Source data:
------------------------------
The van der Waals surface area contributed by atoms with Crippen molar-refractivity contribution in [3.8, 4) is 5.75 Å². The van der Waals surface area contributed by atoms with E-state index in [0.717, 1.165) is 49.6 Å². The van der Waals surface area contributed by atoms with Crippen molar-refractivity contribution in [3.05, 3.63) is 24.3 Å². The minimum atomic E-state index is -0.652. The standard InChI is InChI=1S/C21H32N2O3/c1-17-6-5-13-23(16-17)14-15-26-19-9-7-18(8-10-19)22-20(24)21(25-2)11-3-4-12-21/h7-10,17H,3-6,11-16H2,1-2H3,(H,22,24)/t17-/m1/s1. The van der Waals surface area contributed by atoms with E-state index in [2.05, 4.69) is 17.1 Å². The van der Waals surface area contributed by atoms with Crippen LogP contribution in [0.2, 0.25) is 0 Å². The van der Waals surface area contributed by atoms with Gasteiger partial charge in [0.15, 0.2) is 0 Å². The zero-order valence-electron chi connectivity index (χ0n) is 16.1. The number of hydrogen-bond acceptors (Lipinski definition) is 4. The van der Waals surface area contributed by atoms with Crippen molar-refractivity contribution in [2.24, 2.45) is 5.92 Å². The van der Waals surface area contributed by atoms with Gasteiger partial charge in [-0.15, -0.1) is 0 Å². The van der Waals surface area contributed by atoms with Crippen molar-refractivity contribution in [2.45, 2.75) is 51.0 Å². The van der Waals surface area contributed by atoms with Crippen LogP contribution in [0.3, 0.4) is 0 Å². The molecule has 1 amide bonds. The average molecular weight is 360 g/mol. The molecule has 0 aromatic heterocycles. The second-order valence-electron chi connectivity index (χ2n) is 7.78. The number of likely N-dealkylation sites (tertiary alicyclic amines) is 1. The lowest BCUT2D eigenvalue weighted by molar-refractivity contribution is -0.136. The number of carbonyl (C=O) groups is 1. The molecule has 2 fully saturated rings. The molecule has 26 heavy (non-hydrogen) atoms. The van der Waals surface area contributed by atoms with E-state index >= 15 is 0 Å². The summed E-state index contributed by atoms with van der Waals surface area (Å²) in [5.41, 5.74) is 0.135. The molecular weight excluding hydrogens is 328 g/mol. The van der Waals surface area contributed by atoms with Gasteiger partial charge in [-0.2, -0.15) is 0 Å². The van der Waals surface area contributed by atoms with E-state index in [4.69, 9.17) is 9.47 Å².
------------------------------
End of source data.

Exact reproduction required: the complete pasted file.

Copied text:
The van der Waals surface area contributed by atoms with Crippen molar-refractivity contribution in [3.8, 4) is 5.75 Å². The van der Waals surface area contributed by atoms with E-state index in [0.717, 1.165) is 49.6 Å². The van der Waals surface area contributed by atoms with Crippen molar-refractivity contribution in [3.05, 3.63) is 24.3 Å². The minimum atomic E-state index is -0.652. The standard InChI is InChI=1S/C21H32N2O3/c1-17-6-5-13-23(16-17)14-15-26-19-9-7-18(8-10-19)22-20(24)21(25-2)11-3-4-12-21/h7-10,17H,3-6,11-16H2,1-2H3,(H,22,24)/t17-/m1/s1. The van der Waals surface area contributed by atoms with E-state index in [2.05, 4.69) is 17.1 Å². The van der Waals surface area contributed by atoms with Crippen LogP contribution in [0.2, 0.25) is 0 Å². The van der Waals surface area contributed by atoms with Gasteiger partial charge in [0.15, 0.2) is 0 Å². The zero-order valence-electron chi connectivity index (χ0n) is 16.1. The number of hydrogen-bond acceptors (Lipinski definition) is 4. The van der Waals surface area contributed by atoms with Crippen molar-refractivity contribution in [2.24, 2.45) is 5.92 Å². The van der Waals surface area contributed by atoms with Gasteiger partial charge in [-0.15, -0.1) is 0 Å². The van der Waals surface area contributed by atoms with Crippen molar-refractivity contribution in [2.45, 2.75) is 51.0 Å². The van der Waals surface area contributed by atoms with Crippen LogP contribution in [0.3, 0.4) is 0 Å². The molecule has 1 amide bonds. The average molecular weight is 360 g/mol. The molecule has 0 aromatic heterocycles. The second-order valence-electron chi connectivity index (χ2n) is 7.78. The number of likely N-dealkylation sites (tertiary alicyclic amines) is 1. The lowest BCUT2D eigenvalue weighted by molar-refractivity contribution is -0.136. The number of carbonyl (C=O) groups is 1. The molecule has 2 fully saturated rings. The molecule has 26 heavy (non-hydrogen) atoms. The van der Waals surface area contributed by atoms with E-state index >= 15 is 0 Å². The summed E-state index contributed by atoms with van der Waals surface area (Å²) in [5.41, 5.74) is 0.135. The molecular weight excluding hydrogens is 328 g/mol. The van der Waals surface area contributed by atoms with Gasteiger partial charge in [-0.2, -0.15) is 0 Å². The van der Waals surface area contributed by atoms with E-state index in [4.69, 9.17) is 9.47 Å².